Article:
Our guides and trackers are the most important people you’ll meet on a Tswalu safari. With a private vehicle to explore this vast reserve in your own time, you’ll spend more time in the company of this duo than with anyone else on our team.
The idea to launch a Wildlife Journal, documenting what’s been happening on the reserve through their eyes, was born during lockdown – the unprecedented winter of 2020. We hope it provides virtual and highly visual insight into this fascinating part of the world – the southern Kalahari. Follow along as they record unusual sightings and seasonal changes through storytelling.
by Kosie Lategan, Tswalu Head Guide
Welcome to the first Wildlife Journal, a retrospective of winter 2020 – and life under lockdown in South Africa.
Winter 2020 was a winter season that none of us on the reserve will ever forget. For most of the guides, including myself, winter is our favourite season of them all. It’s when we get to see the elusive creatures, like aardvark, pangolin and brown hyena, all of which make for unbelievable photo opportunities. The only difference this year was that we had no guests with which to share any of these incredible sightings. Lockdown shut down tourism.
We all felt extremely fortunate to keep our jobs, knowing that elsewhere in Africa others in our industry were not as lucky. It was important to adapt and keep busy by contributing to Tswalu’s great mission to continue with the conservation work.
One of the guiding team’s main duties was to assist the reserve’s anti-poaching and security teams with patrols. Tswalu has a formidable anti-poaching unit, and after being out on the reserve on many long, bitterly cold nights, we developed a new-found respect for the rangers who do this every single day without ever losing focus or commitment. By doing patrols we maintained a physical presence that would have been there if we were guiding guests and operating normally. I am currently studying towards my PPL (professional pilot’s licence), so the opportunity to join security flights on Tswalu’s Agusta 119 helicopter was a highlight for me.
Days out on the reserve yielded some good sightings and several times I had to stop myself from interpreting what I was seeing for the benefit of my guests … when I realised that I had no guests on my vehicle, only another guide.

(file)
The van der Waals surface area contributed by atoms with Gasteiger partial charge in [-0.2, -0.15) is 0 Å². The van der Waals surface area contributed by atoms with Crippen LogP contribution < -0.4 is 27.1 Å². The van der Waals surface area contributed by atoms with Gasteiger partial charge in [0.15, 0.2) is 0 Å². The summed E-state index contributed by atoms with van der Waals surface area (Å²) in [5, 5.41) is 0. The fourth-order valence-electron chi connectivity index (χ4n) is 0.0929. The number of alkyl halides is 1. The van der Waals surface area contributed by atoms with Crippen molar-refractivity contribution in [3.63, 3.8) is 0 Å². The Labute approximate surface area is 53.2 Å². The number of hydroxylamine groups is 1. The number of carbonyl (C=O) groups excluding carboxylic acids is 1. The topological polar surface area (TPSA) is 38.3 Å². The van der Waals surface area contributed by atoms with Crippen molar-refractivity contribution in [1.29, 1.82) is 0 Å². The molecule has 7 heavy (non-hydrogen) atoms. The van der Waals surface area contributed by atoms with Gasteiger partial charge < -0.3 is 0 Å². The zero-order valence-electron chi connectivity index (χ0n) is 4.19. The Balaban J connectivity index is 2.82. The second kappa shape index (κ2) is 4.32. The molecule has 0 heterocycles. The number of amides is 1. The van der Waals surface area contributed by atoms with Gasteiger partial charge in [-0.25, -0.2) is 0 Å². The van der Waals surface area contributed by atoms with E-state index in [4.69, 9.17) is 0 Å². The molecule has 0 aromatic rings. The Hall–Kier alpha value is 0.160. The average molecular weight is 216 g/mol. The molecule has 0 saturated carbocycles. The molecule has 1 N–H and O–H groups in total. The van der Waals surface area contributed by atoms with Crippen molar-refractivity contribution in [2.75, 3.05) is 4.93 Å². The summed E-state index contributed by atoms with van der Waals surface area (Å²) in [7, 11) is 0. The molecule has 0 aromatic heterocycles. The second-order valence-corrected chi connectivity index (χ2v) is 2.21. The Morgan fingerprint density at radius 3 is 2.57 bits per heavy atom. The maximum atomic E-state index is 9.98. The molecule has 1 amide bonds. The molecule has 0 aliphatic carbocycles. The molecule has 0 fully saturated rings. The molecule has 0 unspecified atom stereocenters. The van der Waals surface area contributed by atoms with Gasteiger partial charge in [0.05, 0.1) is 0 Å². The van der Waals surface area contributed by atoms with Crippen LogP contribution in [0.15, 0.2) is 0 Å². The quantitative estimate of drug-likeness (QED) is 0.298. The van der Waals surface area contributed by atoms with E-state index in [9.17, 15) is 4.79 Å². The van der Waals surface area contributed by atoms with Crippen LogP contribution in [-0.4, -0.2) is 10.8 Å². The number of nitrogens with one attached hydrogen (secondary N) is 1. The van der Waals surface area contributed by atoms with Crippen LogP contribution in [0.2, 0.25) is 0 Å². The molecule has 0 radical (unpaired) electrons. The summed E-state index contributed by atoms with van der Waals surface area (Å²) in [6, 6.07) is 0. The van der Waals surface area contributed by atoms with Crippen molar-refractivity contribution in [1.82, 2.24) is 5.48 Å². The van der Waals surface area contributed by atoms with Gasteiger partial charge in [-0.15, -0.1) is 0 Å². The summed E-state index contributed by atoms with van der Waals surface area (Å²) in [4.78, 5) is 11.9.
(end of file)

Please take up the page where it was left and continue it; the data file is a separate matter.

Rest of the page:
One of the advantages of not guiding full time was the fact that we could get involved in conservation work, such as assisting with the removal of satellite collars from male lions. I have been guiding for many years , but it was the first time I touched a lion and was able to appreciate the immense size and strength of this magnificent animal.
Quiet days also gave us time to practice and improve our skills and knowledge. Many walks were conducted to keep our senses sharp and build valuable hours towards walking safari qualifications. It doesn’t matter how many times you have experienced it, there are few things that can compare to a Kalahari sunrise on foot. It’s simply magical, especially in winter. Some of the guides on my team studied for FGASA (Field Guide Association of South Africa) exams. As a guide it is always important to keep on learning and improving yourself.
As lockdown restrictions started to ease, and the seasons began to shift, we took the opportunity to gather photographic content for Tswalu’s marketing department. We also hosted several professional photographers, which was an ideal opportunity to pick up pro tips to improve our own wildlife photography and to assist future guests with their cameras.
This past winter was challenging for everyone in South Africa, in different ways and to varying degrees. At Tswalu it was no different. I believe it has been a season that we will never forget – the high points and the low points. Having access to Tswalu’s wide, open spaces was a privilege, but now we cannot wait to welcome our first guests.